Controversial Drugs Serve Double Duty

controversial drugs

Medications have been a part of life since time began. There are some safe natural medications to be taken and some not so safe, highly controversial drugs being prescribed. Now, these same health risk drugs are being prescribed to help cure other health problems. Below are some of the top medications, used for double duty, that doctors are giving their patients.

Finasteride or Propecia May Cause Cancer

Finasteride, also known as Propecia, is a hair-loss drug. The American Society of Clinical Oncology and the American Urological Association are recommending that the millions of men, age 55 and older, ask their doctor about finasteride. In recent studies, taking this drug has shown that it wards off prostate cancer. In a study of 18,000 men done in 2003, finasteride cut the risk of prostate cancer by 8 percent.

The down side to this drug is that it will cost an average of $90 per month. Not only that, the use of this drug may lead to high-grade cancers. While the proponents have denied these findings, many doctors have voiced their concern over the use of finasteride. Dr. Aaron Katz, director of the center for Hostistic Urology at Columbia University, and Robert Getzenberg, director of Urology Research at the Brady Urology Institute at Johns Hopkins Hospital both agree that this drug may be potentially dangerous, and its use leaves too many unanswered questions.

Phosphatidylcholine May be Unsafe to Use Cosmetically

Phosphatidylcholine is a soybean based, FDA approved treatment for breaking down fat in the blood. Its other names include lipostabil and lipodissolve as a surgery-free fat buster. ABC News interviewed Dr. Malcolm Roth, director of plastic surgery at Maimondes Medical Center in Brooklyn, N.Y. In a report to ABC News, he said that there is no real scientific study showing that phosphatidylcholine definitely works. He wonders about the chemicals and if they are safe when injected into fat.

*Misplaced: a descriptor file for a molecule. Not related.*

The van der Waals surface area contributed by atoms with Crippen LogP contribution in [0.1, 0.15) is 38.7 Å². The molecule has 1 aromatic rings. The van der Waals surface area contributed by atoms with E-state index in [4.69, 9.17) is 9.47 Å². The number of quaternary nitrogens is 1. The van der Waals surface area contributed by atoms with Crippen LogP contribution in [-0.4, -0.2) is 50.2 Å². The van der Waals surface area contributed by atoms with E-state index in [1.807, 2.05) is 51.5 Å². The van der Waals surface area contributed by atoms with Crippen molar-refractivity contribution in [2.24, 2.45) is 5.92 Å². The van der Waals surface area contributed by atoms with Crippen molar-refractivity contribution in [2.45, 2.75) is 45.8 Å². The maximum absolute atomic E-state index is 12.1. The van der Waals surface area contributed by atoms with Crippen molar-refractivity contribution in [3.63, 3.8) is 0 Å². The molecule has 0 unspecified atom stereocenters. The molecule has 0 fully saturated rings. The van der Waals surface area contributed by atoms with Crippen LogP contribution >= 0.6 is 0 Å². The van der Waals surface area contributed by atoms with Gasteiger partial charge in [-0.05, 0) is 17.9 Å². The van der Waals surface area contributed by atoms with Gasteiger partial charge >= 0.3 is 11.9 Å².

Despite the dangers of this procedure, the number of clinics offering this treatment is growing. Many of the physicians performing this procedure lack the training in liposuction, plastic surgery or dermatologic surgery. Startling enough, even dentists are using it. Cosmetic surgeons and dermatologists agree that people just wanting a slimmer look should avoid these injections. Brazil and other countries have banned its use for cosmetic purposes.

Ecstasy Used in Medical Studies

In 1985, the use of Ecstasy became an illegal substance in the United States, but researchers hope that one day it can be used to treat post-traumatic stress disorder. They are thinking it will be especially useful for the returning veterans. A group of psychiatrists discovered that Ecstasy affects the level of serotonin.

Serotonin is a brain chemical that regulates the mood and is effective used as a therapeutic tool. In 2004, the U. S. government authorized a human study, even though it is still illegal to use, but they have hopes that it can help heal those suffering from emotional scars, or traumatic events that have happened to them.
Today, Ecstasy remains on the government’s list of Schedule 1 drugs. This classification also includes heroin, cocaine and methamphetamines. Researchers and others are still hopeful that the restrictions will be lifted so it can help the returning solders.

Thalidomide Causes Birth Defects

Thalidomide is a very controversial drug. It was first used in 1957 to help ward off morning sickness that pregnant women experience. While it helped in the morning sickness, it had severe side effects. Babies were born with severe birth defects, such as cleft palates, missing or abnormal limbs, spinal cord deformities and organ abnormalities.

A very small group of people benefited from this drug. It helped those that had erythematic nodosum leprous (ENL). This is a severe and debilitating leprosy-associated complication. Although the World Health Organization is against the use of this drug, in 1998 the FDA cleared this drug to be used for leprosy. Since it has big risks to unborn babies, the use of this drug is under strict supervision. Women must undergo pregnancy testing before and during their treatment. Men are required to use a condom whenever they have sex. All patients receive a 28-day supply and must see their doctor before they get any more refills of this drug.

The list of these drugs is only a partial one. As in all things, before considering any kind of medication know the risks involved. Do those side effects outweigh the problem? Can a safer solution be found? Talk to your doctor and make an informed decision.

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Fitness Expert

Written by Fitness Expert

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